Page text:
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Rare Cancer: The Different Types

Medically reviewed by John Paul Abrina, MD · Oncology · Davao Doctors Hospital

Written by Hello Doctor Medical Panel · Updated Oct 04, 2022

    Rare Cancer: The Different Types

    Many are familiar with the following types of cancer – breast, pancreatic, and colon, etc. But there are many other types that are rarer in nature. Learn more about types of rare cancer here.

    Types of Rare Cancer

    Esophageal Cancer

    Esophageal cancer is a rare cancer condition in which malignant cancer cells develop in the esophageal tissues. This is usually the result of smoking.

    In the 1960s and 1970s, only about 5% of patients survived for at least 5 years after diagnosis. Today, approximately 20% of patients survive for at least 5 years after diagnosis.

    Barret’s esophagus, gastroesophageal reflux disease (GERD), persistent acid reflux, and chronic heartburn can all raise your risk of getting adenocarcinoma of the esophagus.

    The most typical signs of esophageal cancer include:

    • Difficulty swallowing
    • Chest pain
    • Weight loss
    • Hoarseness
    • Chronic coughing
    • Vomiting
    • Bone pain (if cancer has spread to the bone)
    • Bleeding into the esophagus, which passes through the digestive tract and may cause the stool to turn black

    Chronic Myeloid Leukemia (CML)

    Chronic myeloid leukemia (CML) is a type of cancer of the bone marrow and blood. Although CML is a serious and potentially fatal condition, the prognosis is now much better than it once was. It is anticipated that roughly 70% of men and 75% of women will survive for at least 5 years after their diagnosis. Today, the most common form of CML has a 10-year survival rate of about 85%, and patients can anticipate life spans that are almost as long as those of healthy, average persons.

    During the early stages of the disease, CML often develops gradually and advances slowly over several weeks or months.

    Chronic myeloid leukemia warning signs and symptoms:

    • Weakness
    • Fatigue
    • Sleepless nights
    • Weightloss
    • Fever
    • Bone ache (caused by leukemia cells spreading from the marrow cavity to the surface of the bone or into the joint)
    • Increased spleen size (felt as a mass under the left side of the ribcage)
    • With modern therapies, CML can frequently be kept under control for years, and in a small number of cases, it may even be entirely cured.

    Acute Lymphoblastic Leukemia in Children 

    With one of the highest cure rates of all childhood cancers, acute lymphoblastic leukemia is a rare cancer that affects the immature types of white blood cells known as lymphocytes. It affects children and young people up to age 21. Around 90% of those children can be cured, and after 10 years in remission, patients are declared cured. Approximately 98% of children with this condition go into remission soon after starting treatment.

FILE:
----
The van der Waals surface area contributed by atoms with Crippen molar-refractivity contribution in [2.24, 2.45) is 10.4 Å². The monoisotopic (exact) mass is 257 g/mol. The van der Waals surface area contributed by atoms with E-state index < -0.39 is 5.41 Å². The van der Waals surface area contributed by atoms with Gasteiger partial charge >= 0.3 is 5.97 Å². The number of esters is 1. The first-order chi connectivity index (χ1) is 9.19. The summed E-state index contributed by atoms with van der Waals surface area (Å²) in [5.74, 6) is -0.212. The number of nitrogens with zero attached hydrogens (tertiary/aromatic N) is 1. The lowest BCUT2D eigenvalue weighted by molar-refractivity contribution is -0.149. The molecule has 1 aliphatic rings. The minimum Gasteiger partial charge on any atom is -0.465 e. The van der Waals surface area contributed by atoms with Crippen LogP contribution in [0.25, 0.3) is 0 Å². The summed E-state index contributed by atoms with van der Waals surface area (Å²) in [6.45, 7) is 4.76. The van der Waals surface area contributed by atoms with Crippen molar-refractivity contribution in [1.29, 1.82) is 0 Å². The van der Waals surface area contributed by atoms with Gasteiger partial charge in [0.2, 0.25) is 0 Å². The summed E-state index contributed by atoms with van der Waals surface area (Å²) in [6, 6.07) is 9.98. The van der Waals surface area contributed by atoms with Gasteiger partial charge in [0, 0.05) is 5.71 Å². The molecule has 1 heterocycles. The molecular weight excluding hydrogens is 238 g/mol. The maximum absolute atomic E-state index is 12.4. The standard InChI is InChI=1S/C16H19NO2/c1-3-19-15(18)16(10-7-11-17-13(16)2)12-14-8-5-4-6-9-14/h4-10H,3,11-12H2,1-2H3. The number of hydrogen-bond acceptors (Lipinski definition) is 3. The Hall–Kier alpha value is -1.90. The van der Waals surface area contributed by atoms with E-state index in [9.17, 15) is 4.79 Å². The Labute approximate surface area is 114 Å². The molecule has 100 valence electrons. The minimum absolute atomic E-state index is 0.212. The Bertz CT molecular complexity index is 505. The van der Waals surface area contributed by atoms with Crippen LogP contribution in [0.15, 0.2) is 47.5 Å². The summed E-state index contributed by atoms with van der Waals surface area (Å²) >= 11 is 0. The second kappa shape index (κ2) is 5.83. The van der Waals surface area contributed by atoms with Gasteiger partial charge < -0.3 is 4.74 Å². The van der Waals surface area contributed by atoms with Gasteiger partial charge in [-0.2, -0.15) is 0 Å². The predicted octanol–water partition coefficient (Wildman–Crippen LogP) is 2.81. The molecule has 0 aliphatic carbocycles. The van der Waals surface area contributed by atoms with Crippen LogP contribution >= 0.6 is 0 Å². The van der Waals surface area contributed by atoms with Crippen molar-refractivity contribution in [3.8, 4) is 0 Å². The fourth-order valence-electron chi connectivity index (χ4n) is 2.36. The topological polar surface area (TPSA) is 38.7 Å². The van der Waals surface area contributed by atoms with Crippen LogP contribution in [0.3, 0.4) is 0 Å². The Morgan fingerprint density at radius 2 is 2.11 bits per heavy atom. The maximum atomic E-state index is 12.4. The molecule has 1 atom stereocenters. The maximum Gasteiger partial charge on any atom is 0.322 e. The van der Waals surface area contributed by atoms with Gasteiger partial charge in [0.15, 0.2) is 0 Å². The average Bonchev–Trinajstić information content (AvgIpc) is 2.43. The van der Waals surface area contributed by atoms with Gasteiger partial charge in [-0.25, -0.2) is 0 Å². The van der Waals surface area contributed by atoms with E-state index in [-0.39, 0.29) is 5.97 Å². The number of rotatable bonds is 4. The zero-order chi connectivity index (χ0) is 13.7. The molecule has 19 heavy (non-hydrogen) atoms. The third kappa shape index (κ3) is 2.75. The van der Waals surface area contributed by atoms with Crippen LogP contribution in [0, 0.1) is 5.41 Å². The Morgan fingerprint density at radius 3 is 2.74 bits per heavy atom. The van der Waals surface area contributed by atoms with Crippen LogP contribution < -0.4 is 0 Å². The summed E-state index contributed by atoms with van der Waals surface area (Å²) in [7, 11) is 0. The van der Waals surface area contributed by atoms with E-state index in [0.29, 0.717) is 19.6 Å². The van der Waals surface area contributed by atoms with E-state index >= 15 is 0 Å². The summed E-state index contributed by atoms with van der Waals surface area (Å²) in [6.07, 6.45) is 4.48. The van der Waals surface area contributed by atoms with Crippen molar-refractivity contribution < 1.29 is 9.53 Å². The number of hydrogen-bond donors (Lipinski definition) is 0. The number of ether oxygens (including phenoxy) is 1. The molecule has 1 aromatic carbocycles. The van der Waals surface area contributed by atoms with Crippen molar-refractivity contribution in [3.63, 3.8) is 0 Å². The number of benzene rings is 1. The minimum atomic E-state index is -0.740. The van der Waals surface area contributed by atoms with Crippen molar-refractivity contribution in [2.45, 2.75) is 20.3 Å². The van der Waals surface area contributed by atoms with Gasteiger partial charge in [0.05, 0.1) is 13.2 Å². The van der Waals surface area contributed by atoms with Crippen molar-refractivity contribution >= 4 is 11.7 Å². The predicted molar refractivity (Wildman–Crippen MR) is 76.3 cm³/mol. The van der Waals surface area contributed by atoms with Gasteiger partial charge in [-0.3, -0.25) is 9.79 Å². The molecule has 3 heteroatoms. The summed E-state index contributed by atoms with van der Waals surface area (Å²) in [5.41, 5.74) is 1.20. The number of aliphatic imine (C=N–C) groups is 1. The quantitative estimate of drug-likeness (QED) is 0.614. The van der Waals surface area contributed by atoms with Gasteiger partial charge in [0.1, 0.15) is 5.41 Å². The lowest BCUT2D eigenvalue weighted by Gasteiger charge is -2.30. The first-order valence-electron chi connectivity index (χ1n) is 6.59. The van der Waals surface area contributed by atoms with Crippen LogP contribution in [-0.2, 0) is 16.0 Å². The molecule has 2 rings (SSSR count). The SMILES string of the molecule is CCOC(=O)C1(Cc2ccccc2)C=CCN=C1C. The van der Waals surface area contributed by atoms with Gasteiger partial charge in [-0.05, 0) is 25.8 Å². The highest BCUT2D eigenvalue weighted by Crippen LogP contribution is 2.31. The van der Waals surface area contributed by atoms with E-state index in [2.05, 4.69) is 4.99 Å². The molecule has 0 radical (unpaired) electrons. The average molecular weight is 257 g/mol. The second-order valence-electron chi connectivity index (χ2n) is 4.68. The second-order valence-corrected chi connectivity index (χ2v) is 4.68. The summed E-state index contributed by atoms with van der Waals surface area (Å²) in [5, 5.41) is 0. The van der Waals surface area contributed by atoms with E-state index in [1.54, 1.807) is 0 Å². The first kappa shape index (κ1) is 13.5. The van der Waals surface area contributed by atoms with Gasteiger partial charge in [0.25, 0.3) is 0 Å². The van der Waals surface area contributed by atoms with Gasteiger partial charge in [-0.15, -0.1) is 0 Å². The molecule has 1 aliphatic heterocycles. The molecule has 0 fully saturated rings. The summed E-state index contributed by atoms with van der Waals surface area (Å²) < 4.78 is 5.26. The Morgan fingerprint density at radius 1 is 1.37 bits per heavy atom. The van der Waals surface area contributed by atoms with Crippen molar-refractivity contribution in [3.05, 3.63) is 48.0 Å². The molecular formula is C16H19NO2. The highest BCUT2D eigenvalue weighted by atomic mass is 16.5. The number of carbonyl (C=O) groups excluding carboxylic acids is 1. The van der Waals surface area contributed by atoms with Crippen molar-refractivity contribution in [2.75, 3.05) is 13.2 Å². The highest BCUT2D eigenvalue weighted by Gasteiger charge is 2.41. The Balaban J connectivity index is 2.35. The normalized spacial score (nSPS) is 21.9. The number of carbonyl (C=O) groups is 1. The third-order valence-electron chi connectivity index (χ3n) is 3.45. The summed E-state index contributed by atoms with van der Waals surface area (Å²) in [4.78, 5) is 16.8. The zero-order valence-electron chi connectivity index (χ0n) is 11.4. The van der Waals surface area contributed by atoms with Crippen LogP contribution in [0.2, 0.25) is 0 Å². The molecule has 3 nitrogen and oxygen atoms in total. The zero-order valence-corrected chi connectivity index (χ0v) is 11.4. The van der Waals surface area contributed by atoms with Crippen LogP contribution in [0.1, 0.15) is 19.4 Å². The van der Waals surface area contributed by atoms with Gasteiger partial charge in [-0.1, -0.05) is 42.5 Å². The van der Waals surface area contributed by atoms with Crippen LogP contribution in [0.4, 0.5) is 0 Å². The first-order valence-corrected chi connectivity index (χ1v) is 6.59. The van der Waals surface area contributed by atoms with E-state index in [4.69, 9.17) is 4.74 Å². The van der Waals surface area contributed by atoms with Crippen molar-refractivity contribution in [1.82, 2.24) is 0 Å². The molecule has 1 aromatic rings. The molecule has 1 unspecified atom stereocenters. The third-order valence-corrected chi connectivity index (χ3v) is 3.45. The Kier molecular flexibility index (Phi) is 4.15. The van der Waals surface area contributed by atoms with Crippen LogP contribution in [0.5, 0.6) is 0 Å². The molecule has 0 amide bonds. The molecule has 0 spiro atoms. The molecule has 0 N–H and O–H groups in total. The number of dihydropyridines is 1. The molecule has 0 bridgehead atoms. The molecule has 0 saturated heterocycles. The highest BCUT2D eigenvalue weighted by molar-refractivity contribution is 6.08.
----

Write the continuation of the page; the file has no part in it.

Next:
Acute lymphoblastic leukemia, often known as ALL, is the most prevalent type of leukemia in children. All can affect different types of lymphocytes called b-cells or t-cells, and it develops when the body produces too many white blood cells called lymphocytes.

    The following are the primary warning signs and symptoms of pediatric acute lymphoblastic leukemia:

    • Anemia
    • Bruising or bleeding
    • Aching joints and bones
    • Recurring illnesses or fevers
    • Stomach ache
    • Enlarged lymph nodes
    • Having trouble breathing

    The 5-year relative survival rate for all patients is 68.8%. The data further break down to 90% in children and 30-40% in adults. While acute lymphoblastic leukemia in children is more common than other types of cancer, it has good cure rates.

    Anal Cancer

    The American Cancer Society projects that there will be about 9,440 new cases of anal cancer in the United States in 2022, making it considerably less common than colon or rectum cancer.

    Adenocarcinoma, which develops from the glandular cells that produce mucus in the anal canal, is an uncommon/ rare cancer, and is treated similarly to rectal cancer.

    The majority of anal malignancies are linked to HPV infection.

    Signs of anal cancer include:

    • Bleeding in the anus
    • Itchiness and discomfort near the anus
    • Tiny bumps at the bottom and around the anu
    • Mucus oozing out of the bottom
    • Having issues regulating when you poop (bowel incontinence)
    • Frequent bowel movement, with runnier, looser stool

    Anal cancer typically travels to the liver first, but it can also spread to the lungs, bones, and distant lymph nodes.

    Malignant Merkel Cell Tumor 

    Merkel cell carcinoma can be fatal and typically begins in the lymph nodes of the skin. It then migrates to other parts of the body such as the bones, lungs, brain, or other organs. Merkel cell carcinoma is an uncommon, aggressive kind of skin cancer that usually affects the face, head, and neck. It typically presents as a painless, flesh-colored, or bluish-red lump growing on your skin.

    Merkel cell carcinoma, a rare cancer which most frequently affects older people or people with compromised immune systems, is more fatal than melanoma and accounts for around one-third of all identified cases of the disease. It manifests as a rapidly expanding, non-painful red nodule that can spread quickly.


    • Merkel cell cancer might resemble a sore
    • A pink or crimson spot
    • A crimson, slightly elevated area that resembles a sore
    • Swiftly expanding, occasionally bleeding area on your skin
    • Growth that is firm, dome-shaped, and grows swiftly
    • A stasis or cyst
    • A developing sore
    • Any area or bulk that rapidly expands

    Merkel cell carcinoma is generally treatable with surgical and nonsurgical therapy, especially if detected early. Treatments are frequently very personalized, depending on the location, size, depth, and degree of dissemination of the tumor as well as the patient’s general condition.

    Patients with locally contained merkel cell carcinoma have a 78% 5-year survival probability, while those whose cancer has migrated to the lymph nodes or other surrounding structures have a 52% 5-year survival rate.

    Thymic Cancer

    Thymic carcinoma begins in the thymus, but it is more likely to migrate to the lining of the lungs and other regions of the body. This rare cancer can occasionally spread to the lining of the lung, known as the pleura.